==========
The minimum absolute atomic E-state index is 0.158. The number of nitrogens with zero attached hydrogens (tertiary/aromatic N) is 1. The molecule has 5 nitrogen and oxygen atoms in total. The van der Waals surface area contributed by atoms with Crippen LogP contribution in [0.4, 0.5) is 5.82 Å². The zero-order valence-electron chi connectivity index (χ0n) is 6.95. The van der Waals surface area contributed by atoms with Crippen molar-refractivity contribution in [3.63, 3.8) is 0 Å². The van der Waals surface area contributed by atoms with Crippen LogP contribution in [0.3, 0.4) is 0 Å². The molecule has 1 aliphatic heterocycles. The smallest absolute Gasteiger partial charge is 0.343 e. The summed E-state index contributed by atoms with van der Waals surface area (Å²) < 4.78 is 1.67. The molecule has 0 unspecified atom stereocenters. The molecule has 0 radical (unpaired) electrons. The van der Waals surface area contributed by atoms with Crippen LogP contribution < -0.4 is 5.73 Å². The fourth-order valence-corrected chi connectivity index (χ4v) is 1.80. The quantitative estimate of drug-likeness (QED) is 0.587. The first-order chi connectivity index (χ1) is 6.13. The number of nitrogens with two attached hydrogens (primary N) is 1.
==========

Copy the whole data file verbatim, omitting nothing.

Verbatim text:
The minimum absolute atomic E-state index is 0.158. The number of nitrogens with zero attached hydrogens (tertiary/aromatic N) is 1. The molecule has 5 nitrogen and oxygen atoms in total. The van der Waals surface area contributed by atoms with Crippen LogP contribution in [0.4, 0.5) is 5.82 Å². The zero-order valence-electron chi connectivity index (χ0n) is 6.95. The van der Waals surface area contributed by atoms with Crippen molar-refractivity contribution in [3.63, 3.8) is 0 Å². The van der Waals surface area contributed by atoms with Crippen LogP contribution in [0.3, 0.4) is 0 Å². The molecule has 1 aliphatic heterocycles. The smallest absolute Gasteiger partial charge is 0.343 e. The summed E-state index contributed by atoms with van der Waals surface area (Å²) < 4.78 is 1.67. The molecule has 0 unspecified atom stereocenters. The molecule has 0 radical (unpaired) electrons. The van der Waals surface area contributed by atoms with Crippen LogP contribution < -0.4 is 5.73 Å². The fourth-order valence-corrected chi connectivity index (χ4v) is 1.80. The quantitative estimate of drug-likeness (QED) is 0.587. The first-order chi connectivity index (χ1) is 6.13. The number of nitrogens with two attached hydrogens (primary N) is 1.